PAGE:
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J Affect Disord. 2014 May;160:62-7. doi: 10.1016/j.jad.2013.11.026. Epub 2013 Dec 17.

Statins use and risk of depression: a systematic review and meta-analysis.

Author information

  • 1Department of Psychiatry and Behavioral Sciences, The University of Texas Medical School at Houston, Houston, TX, United States; Mayo Alzheimer's Disease Research Center, Mayo Clinic, Rochester, MN, United States.
  • 2Mayo Alzheimer's Disease Research Center, Mayo Clinic, Rochester, MN, United States.
  • 3Knowledge and Evaluation Research, Mayo Clinic, Rochester, MN, United States; Division of Preventive Medicine, Mayo Clinic, Rochester, MN, United States.
  • 4Department of Cardiology, Queen Elizabeth Hospital, Woodville South, SA, Australia.
  • 5Health Care Management, London Training College, London, UK.
  • 6Department of Psychiatry, Mayo Clinic, Rochester, MN, United States.
  • 7Division of General Internal Medicine, Mayo Clinic, Rochester, MN, United States; Division of Biomedical Statistics and Informatics, Mayo Clinic, Rochester, MN, United States.
  • 8Department of Psychiatry, Mayo Clinic, Rochester, MN, United States; Department of Psychiatry, Mayo Clinic, Jacksonville, FL, United States. Electronic address: rummans.teresa@mayo.edu.

Abstract

IMPORTANCE:

Statin use has been associated with depression; however studies of the association between statin use and depression have yielded mixed results.

OBJECTIVE:

To determine whether statin use is associated with depression and to evaluate the evidence supporting this association.

DATA SOURCES:

Ovid MEDLINE In-Process & Other Non-Indexed Citations, Ovid MEDLINE, EMBASE, PsycInfo, Cochrane Central Register of Controlled Trials, Cochrane Database of Systematic Reviews, and Scopus were searched through December 28, 2012.

STUDY SELECTION:

We included studies that evaluated exposure to statins, reported the development of depression, and relative risks or odds ratios (ORs) or provided data for their estimation. Two reviewers screened 981 abstracts independently using a standardized form, reviewed full text of 59 selected articles, and included 7 studies in this metaanalysis.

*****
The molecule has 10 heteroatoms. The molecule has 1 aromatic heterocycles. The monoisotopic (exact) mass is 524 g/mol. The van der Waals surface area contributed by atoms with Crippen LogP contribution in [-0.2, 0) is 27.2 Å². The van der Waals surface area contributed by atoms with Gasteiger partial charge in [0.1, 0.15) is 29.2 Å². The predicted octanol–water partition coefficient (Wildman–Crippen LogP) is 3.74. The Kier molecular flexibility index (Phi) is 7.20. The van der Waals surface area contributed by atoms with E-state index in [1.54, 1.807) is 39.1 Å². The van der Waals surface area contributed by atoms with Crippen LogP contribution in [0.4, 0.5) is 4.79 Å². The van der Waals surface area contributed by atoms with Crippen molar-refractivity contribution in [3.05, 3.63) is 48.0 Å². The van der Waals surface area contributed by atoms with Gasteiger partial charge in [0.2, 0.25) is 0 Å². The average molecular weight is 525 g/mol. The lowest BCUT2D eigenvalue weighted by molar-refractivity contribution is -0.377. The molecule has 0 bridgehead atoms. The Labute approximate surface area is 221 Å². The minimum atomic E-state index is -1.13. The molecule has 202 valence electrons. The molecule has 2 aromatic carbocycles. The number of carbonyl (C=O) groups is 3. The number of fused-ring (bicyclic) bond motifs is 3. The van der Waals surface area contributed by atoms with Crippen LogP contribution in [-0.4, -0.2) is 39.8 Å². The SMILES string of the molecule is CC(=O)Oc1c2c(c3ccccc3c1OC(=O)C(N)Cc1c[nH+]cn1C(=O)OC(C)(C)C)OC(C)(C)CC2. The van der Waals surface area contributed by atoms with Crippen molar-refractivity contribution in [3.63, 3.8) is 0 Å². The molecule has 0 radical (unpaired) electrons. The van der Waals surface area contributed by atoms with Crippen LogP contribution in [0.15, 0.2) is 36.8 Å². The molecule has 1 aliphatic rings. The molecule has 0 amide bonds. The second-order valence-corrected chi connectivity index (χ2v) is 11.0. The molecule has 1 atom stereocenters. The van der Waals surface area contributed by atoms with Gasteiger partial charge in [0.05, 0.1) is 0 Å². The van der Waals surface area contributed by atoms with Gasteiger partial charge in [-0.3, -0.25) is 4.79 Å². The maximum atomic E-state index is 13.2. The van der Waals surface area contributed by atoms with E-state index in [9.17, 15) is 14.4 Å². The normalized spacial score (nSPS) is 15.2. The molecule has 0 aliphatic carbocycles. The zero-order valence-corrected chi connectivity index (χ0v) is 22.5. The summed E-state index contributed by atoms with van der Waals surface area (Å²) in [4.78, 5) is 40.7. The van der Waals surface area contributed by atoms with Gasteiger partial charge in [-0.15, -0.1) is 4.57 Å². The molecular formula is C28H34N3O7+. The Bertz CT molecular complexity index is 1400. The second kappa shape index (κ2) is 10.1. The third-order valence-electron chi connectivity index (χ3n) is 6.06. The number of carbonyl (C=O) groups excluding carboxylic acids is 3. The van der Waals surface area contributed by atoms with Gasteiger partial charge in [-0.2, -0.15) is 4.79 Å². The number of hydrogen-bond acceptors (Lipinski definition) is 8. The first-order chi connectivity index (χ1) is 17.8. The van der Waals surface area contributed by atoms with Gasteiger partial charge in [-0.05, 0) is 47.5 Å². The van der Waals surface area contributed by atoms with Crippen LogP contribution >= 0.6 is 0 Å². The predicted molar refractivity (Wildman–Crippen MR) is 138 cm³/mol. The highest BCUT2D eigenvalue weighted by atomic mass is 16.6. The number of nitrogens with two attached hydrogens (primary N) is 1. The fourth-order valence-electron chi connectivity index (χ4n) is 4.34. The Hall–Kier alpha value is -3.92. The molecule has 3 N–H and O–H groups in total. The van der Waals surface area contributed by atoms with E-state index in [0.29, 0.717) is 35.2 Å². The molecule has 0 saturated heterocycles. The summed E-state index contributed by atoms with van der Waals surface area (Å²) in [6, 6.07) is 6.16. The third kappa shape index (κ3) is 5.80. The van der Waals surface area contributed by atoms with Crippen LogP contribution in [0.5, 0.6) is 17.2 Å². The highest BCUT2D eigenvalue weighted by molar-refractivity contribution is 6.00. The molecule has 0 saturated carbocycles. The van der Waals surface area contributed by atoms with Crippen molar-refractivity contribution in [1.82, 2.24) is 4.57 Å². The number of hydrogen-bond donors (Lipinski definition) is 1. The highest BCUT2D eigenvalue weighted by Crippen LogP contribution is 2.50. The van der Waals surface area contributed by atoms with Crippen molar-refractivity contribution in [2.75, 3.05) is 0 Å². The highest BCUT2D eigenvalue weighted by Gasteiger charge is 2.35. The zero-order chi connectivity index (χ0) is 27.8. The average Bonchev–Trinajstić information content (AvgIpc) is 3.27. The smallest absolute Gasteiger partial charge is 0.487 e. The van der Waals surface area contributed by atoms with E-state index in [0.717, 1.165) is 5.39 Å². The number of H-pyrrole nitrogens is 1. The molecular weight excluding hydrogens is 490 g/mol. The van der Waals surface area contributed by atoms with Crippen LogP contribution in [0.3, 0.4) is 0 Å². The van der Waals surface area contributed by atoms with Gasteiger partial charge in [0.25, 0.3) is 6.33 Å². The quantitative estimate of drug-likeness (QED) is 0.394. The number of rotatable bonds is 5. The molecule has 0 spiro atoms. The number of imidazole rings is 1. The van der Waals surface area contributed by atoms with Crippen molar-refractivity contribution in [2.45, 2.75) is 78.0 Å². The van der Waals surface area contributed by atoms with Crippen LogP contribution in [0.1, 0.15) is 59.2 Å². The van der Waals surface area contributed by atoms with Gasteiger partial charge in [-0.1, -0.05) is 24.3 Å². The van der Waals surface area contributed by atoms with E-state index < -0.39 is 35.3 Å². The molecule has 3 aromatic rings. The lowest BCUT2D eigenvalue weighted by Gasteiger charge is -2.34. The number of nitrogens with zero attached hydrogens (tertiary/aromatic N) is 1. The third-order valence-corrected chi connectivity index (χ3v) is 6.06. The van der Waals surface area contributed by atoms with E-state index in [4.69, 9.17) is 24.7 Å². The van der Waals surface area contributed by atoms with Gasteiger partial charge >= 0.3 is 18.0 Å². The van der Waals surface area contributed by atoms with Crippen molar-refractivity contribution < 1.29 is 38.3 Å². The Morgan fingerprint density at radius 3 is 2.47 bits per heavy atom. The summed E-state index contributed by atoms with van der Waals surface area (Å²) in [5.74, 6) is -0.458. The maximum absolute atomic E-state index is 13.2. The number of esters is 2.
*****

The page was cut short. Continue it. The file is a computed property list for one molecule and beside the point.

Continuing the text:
DATA EXTRACTION AND SYNTHESIS:

Study design, statin exposure, development of depression, and study quality were extracted by 2 independent reviewers. A pooled OR with 95% confidence interval (CI) was estimated using the random-effects model and heterogeneity was assessed using Cochran's Q test and the I(2) statistic.

RESULTS:

Seven observational studies (4 cohort, 2 nested case-control, and 1 cross-sectional) from 5 countries enrolling 9187 patients were included. Statin users were 32% less likely to develop depression than nonusers (adjusted OR, 0.68; 95% CI, 0.52-0.89). Modest heterogeneity was observed between the studies (I(2)=55%, P=0.01), which could be accounted for by one study, exclusion of which removed the heterogeneity (P=0.40, I(2)=2%) and further strengthened the antidepressant effect of statin (adjusted OR, 0.63; 95% CI, 0.43-0.93). Heterogeneity could not be explained by study design or study population. The quality of supporting evidence was fair.

CONCLUSIONS AND RELEVANCE:

This systematic review and meta-analysis suggests that statin use is associated with lower risk for depression. However, higher-quality studies are needed to confirm the magnitude of this association.

KEYWORDS:

Depression; Meta-analysis; Statins; Systematic review

PMID:
24370264
DOI:
10.1016/j.jad.2013.11.026
[PubMed - indexed for MEDLINE]
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